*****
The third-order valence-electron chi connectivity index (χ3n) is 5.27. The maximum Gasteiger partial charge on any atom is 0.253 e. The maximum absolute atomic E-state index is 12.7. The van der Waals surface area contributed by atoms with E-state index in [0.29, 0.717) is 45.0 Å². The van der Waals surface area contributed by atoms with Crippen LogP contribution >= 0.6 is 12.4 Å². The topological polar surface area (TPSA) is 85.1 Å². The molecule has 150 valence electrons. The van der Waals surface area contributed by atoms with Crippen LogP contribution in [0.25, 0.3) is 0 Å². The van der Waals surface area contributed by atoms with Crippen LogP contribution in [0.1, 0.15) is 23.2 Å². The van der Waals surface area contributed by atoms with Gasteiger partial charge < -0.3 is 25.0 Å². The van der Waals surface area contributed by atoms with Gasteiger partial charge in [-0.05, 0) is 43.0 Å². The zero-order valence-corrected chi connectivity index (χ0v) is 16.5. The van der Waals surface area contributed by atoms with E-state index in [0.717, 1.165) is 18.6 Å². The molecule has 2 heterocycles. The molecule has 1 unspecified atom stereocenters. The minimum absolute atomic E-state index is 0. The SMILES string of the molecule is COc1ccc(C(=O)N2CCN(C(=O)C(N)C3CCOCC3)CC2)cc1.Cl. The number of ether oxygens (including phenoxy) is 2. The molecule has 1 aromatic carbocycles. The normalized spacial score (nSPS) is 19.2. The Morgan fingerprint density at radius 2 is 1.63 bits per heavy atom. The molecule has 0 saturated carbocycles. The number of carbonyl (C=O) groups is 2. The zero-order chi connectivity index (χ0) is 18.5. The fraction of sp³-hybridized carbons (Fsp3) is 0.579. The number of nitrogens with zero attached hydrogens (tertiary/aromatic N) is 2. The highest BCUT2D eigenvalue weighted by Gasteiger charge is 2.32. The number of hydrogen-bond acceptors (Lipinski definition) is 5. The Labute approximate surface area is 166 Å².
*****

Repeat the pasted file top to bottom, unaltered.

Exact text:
The third-order valence-electron chi connectivity index (χ3n) is 5.27. The maximum Gasteiger partial charge on any atom is 0.253 e. The maximum absolute atomic E-state index is 12.7. The van der Waals surface area contributed by atoms with E-state index in [0.29, 0.717) is 45.0 Å². The van der Waals surface area contributed by atoms with Crippen LogP contribution >= 0.6 is 12.4 Å². The topological polar surface area (TPSA) is 85.1 Å². The molecule has 150 valence electrons. The van der Waals surface area contributed by atoms with Crippen LogP contribution in [0.25, 0.3) is 0 Å². The van der Waals surface area contributed by atoms with Crippen LogP contribution in [0.1, 0.15) is 23.2 Å². The van der Waals surface area contributed by atoms with Gasteiger partial charge < -0.3 is 25.0 Å². The van der Waals surface area contributed by atoms with Gasteiger partial charge in [-0.05, 0) is 43.0 Å². The zero-order valence-corrected chi connectivity index (χ0v) is 16.5. The van der Waals surface area contributed by atoms with E-state index in [0.717, 1.165) is 18.6 Å². The molecule has 2 heterocycles. The molecule has 1 unspecified atom stereocenters. The minimum absolute atomic E-state index is 0. The SMILES string of the molecule is COc1ccc(C(=O)N2CCN(C(=O)C(N)C3CCOCC3)CC2)cc1.Cl. The number of ether oxygens (including phenoxy) is 2. The molecule has 1 aromatic carbocycles. The normalized spacial score (nSPS) is 19.2. The Morgan fingerprint density at radius 2 is 1.63 bits per heavy atom. The molecule has 0 saturated carbocycles. The number of carbonyl (C=O) groups is 2. The zero-order chi connectivity index (χ0) is 18.5. The fraction of sp³-hybridized carbons (Fsp3) is 0.579. The number of nitrogens with zero attached hydrogens (tertiary/aromatic N) is 2. The highest BCUT2D eigenvalue weighted by Gasteiger charge is 2.32. The number of hydrogen-bond acceptors (Lipinski definition) is 5. The Labute approximate surface area is 166 Å².